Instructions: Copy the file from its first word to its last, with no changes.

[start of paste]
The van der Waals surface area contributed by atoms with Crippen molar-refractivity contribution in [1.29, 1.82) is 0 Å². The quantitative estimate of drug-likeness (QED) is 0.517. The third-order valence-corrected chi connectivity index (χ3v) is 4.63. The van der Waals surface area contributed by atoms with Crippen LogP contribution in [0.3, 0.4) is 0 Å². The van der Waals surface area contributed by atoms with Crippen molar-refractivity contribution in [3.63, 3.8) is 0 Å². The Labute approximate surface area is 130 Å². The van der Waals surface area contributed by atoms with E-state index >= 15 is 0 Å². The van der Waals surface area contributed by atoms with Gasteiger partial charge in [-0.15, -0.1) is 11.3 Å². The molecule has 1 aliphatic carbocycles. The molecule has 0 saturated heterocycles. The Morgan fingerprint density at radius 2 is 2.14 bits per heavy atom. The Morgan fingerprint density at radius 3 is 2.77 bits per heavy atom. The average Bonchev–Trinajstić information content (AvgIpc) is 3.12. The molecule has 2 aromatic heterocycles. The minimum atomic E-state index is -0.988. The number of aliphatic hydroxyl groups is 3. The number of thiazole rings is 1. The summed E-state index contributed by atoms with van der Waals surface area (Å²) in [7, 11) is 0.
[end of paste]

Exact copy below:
The van der Waals surface area contributed by atoms with Crippen molar-refractivity contribution in [1.29, 1.82) is 0 Å². The quantitative estimate of drug-likeness (QED) is 0.517. The third-order valence-corrected chi connectivity index (χ3v) is 4.63. The van der Waals surface area contributed by atoms with Crippen LogP contribution in [0.3, 0.4) is 0 Å². The van der Waals surface area contributed by atoms with Crippen molar-refractivity contribution in [3.63, 3.8) is 0 Å². The Labute approximate surface area is 130 Å². The van der Waals surface area contributed by atoms with E-state index >= 15 is 0 Å². The van der Waals surface area contributed by atoms with Gasteiger partial charge in [-0.15, -0.1) is 11.3 Å². The molecule has 1 aliphatic carbocycles. The molecule has 0 saturated heterocycles. The Morgan fingerprint density at radius 2 is 2.14 bits per heavy atom. The Morgan fingerprint density at radius 3 is 2.77 bits per heavy atom. The average Bonchev–Trinajstić information content (AvgIpc) is 3.12. The molecule has 2 aromatic heterocycles. The minimum atomic E-state index is -0.988. The number of aliphatic hydroxyl groups is 3. The number of thiazole rings is 1. The summed E-state index contributed by atoms with van der Waals surface area (Å²) in [7, 11) is 0.